STEIN: Yes. It`s left to...

MATTHEWS: In fact, Cory Booker, the senator from New Jersey...

STEIN: Well...

MATTHEWS: ... says we`re going to get rid of them all. I don`t think that`s doable, actually.

STEIN: I think -- what I`m guessing is Senator Booker`s legislation will take the power to choose who`s Statuary Hall away from the states.

MATTHEWS: I don`t think that`s going to happen.

STEIN: I don`t think it will happen. I actually do think you will see progress on this front, but it`s all going to happen locally. It`s going to be municipalities, cities, states, mayors, governors saying, We want to get rid of this plaque.

MATTHEWS: Well, how`s that going to square with the Republican philosophy these days of local control? They always say states` rights. They say local decision making. Here`s Charlottesville. They didn`t like the decision. Let`s get rid of Robert E. Lee on horseback, and they came in and said, Well, no, we -- you can`t make that decision.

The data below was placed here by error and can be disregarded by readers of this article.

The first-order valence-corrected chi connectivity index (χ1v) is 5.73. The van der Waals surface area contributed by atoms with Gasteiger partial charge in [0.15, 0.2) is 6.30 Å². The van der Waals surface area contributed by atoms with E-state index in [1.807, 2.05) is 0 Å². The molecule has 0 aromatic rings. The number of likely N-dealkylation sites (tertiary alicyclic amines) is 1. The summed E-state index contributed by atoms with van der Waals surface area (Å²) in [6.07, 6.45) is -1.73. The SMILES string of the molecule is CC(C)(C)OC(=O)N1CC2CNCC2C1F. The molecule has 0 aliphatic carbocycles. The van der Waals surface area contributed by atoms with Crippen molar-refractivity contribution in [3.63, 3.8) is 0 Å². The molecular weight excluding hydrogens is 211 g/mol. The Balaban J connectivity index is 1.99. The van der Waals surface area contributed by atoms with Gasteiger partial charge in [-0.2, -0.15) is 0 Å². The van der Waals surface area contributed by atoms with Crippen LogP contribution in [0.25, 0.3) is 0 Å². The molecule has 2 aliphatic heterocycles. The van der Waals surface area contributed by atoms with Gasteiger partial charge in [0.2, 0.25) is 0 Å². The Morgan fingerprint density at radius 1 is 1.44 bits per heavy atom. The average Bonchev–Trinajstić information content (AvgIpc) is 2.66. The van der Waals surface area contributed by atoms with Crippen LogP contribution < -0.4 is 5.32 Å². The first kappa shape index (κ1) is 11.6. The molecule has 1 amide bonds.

STEIN: Correct, but you see in the aftermath of these bloody instances see more action in this direction. So...

MATTHEWS: Locally.

STEIN: Locally.

MATTHEWS: Did you see what happened in Baltimore?


STEIN: ... Charleston, you saw the removal of the Confederate flag from the South Carolina statehouse...

MATTHEWS: That was Nikki Haley (INAUDIBLE)

STEIN: And even now, you see movements in Brooklyn, of all places, but also Arizona, other states, Durham, for instance, Baltimore, where they are trying to make process on this front.


MATTHEWS: Who`s trying to get in? Go ahead.

BUTLER: Chris, can we just acknowledge how absurd this whole conversation is? In the halls of state in Germany, they don`t have debates about whether they need to have honor and monuments to the Nazis. They get them out there. And that`s what they need to do with Robert Lee. They need to take that statue out of the Capitol on a dump truck and take it to the nearest incinerator because he was a terrorist who wanted to keep my people slaves.

SOUTHERS: And Chris, to Paul`s point...

MATTHEWS: Go ahead.